Global eye on TBI

By Peter Buxbaum
01:43 PM

Researchers studying traumatic brain injury (TBI) on behalf of the U.S. departments of Defense and Veterans Affairs have run into a problem. They must study clinical images of TBI, but the lack of compatibility among diverse clinical medical imaging systems has hampered efforts to visualize TBI data in one platform.TBI has emerged one of the more prevalent syndromes suffered by United States warfighters in the Iraq and Afghanistan campaigns. A study undertaken last year by the RAND Corporation found that 19 percent of returning service members may have suffered traumatic brain injury while deployed. The departments of Defense and Veterans Affairs are sponsoring several research efforts to understand the nature of TBI.Clinicians use a variety of technologies to assess neurological damage"CT scans, MRI, and ultrasound, among others. But the U.S.military uses multiple systems from vendors around the world when it cares for warfighters. An image created with one machine may not look the same or be viewable on other workstations or computers.

That is why the U.S. Army's Telemedicine and Advanced Technology Research Center (TATRC) is supporting a research project being conducted by the American College of Radiology (ACR) that seeks to handle this complexity by developing software that can bridge multiple imaging systems.

"The technology promises to provide a standardized platform for all to benefit from when studying TBI," said Anthony Pacifico, TATRC's medical imaging technologies manager.

The ACR project team, headed by ACR director Dr. Harvey Neiman, is developing neuro-imaging software that can run on any system adhering to an emerging application hosting standard known as the Digital Imaging and Communications in Medicine (DICOM) standard.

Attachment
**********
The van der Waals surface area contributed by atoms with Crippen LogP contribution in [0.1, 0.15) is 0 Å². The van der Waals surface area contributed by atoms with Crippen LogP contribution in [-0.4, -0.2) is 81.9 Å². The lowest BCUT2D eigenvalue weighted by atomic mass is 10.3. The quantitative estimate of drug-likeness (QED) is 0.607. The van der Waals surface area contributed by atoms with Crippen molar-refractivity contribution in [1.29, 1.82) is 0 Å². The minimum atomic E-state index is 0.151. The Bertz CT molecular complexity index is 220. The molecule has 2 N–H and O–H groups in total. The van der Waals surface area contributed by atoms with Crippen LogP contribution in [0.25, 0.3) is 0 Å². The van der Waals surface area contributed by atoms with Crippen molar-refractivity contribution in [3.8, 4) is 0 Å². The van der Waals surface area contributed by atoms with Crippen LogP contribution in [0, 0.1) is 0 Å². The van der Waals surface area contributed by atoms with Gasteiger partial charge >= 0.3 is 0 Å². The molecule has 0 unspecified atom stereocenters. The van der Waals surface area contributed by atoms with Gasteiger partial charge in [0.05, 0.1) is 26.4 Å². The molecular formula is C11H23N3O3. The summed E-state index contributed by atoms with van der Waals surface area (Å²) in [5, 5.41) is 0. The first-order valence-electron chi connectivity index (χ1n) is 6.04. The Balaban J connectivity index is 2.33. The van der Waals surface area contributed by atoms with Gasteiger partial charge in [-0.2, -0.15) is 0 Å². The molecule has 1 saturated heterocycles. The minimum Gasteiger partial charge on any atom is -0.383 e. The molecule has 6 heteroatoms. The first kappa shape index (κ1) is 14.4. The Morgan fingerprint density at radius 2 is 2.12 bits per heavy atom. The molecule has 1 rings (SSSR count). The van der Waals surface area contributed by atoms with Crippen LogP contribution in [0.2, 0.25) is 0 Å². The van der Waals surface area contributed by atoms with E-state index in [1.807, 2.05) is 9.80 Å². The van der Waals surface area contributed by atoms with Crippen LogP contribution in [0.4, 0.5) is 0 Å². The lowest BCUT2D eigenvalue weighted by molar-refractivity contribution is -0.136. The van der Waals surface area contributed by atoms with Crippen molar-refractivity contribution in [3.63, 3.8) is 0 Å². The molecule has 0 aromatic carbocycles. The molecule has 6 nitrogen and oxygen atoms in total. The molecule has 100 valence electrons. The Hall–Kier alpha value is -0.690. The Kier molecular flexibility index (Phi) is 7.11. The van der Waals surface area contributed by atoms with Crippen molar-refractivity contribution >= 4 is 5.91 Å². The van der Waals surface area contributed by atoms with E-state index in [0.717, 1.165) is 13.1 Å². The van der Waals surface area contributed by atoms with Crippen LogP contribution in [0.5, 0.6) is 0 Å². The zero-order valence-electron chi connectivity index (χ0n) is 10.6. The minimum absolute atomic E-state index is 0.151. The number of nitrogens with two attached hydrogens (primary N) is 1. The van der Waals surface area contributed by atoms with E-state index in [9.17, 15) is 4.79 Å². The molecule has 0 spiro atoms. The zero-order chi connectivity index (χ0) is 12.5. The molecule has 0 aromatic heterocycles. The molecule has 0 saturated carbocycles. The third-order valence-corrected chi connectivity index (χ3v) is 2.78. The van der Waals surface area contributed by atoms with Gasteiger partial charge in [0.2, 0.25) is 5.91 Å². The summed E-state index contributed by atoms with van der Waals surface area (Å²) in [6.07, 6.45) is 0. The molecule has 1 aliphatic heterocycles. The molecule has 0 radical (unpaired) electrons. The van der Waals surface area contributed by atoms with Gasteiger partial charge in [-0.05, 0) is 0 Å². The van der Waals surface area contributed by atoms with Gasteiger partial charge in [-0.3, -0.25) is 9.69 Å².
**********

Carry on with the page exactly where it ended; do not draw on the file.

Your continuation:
The software creates higher quality, more accurate 3D images from multiple imaging systems. The software also promotes interoperability, "enabling a military doctor in Iraq and a doctor at a hospital in the United States to use the same imaging software to look at the same image and consult over the best treatment," he said.

"Or a physician following up on an injured warfighter who has been sent home can access recent images with the same software used by the military instead of having to repeat the brain scan. Gaining one comprehensive image from all available data will aid decision making."

The neuro-imaging software is being created using the eXtensible Imaging Platform (XIP), an open source environment for rapidly developing DICOMcompliant medical imaging applications from a set of modular elements. XIP was jointly developed by the National Cancer Institute, Siemens Corporate Research Inc., and the Electronic Radiology Lab at the Washington University in St. Louis School of Medicine.

"Open-source software is an intriguing, cost-efficient way to enhance the potential of telemedicine to benefit warfighters," said Col. Ron Poropatich, deputy director of TATRC. "Software compatibility is also important in the military's move toward electronic health records that physicians can access no matter where the service member is deployed."

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